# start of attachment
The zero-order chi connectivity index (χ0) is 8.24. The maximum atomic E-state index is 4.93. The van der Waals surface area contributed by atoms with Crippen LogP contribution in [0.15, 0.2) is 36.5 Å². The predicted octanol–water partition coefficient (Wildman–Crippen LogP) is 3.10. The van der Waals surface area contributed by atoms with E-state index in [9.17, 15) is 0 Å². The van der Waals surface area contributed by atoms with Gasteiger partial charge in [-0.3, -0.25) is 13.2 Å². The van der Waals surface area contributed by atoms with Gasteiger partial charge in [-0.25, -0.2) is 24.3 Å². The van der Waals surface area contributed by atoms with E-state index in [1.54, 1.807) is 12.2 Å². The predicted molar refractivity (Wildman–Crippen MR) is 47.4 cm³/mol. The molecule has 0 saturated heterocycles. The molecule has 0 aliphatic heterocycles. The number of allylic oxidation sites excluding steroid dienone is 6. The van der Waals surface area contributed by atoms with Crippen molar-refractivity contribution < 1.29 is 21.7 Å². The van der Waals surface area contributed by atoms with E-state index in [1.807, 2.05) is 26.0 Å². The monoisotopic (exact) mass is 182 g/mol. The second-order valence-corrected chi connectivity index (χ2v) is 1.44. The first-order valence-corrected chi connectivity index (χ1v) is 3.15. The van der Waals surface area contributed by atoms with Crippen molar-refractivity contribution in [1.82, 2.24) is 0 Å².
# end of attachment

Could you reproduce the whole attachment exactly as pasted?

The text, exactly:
The zero-order chi connectivity index (χ0) is 8.24. The maximum atomic E-state index is 4.93. The van der Waals surface area contributed by atoms with Crippen LogP contribution in [0.15, 0.2) is 36.5 Å². The predicted octanol–water partition coefficient (Wildman–Crippen LogP) is 3.10. The van der Waals surface area contributed by atoms with E-state index in [9.17, 15) is 0 Å². The van der Waals surface area contributed by atoms with Gasteiger partial charge in [-0.3, -0.25) is 13.2 Å². The van der Waals surface area contributed by atoms with Gasteiger partial charge in [-0.25, -0.2) is 24.3 Å². The van der Waals surface area contributed by atoms with E-state index in [1.54, 1.807) is 12.2 Å². The predicted molar refractivity (Wildman–Crippen MR) is 47.4 cm³/mol. The molecule has 0 saturated heterocycles. The molecule has 0 aliphatic heterocycles. The number of allylic oxidation sites excluding steroid dienone is 6. The van der Waals surface area contributed by atoms with Crippen molar-refractivity contribution < 1.29 is 21.7 Å². The van der Waals surface area contributed by atoms with E-state index in [1.807, 2.05) is 26.0 Å². The monoisotopic (exact) mass is 182 g/mol. The second-order valence-corrected chi connectivity index (χ2v) is 1.44. The first-order valence-corrected chi connectivity index (χ1v) is 3.15. The van der Waals surface area contributed by atoms with Crippen molar-refractivity contribution in [1.82, 2.24) is 0 Å².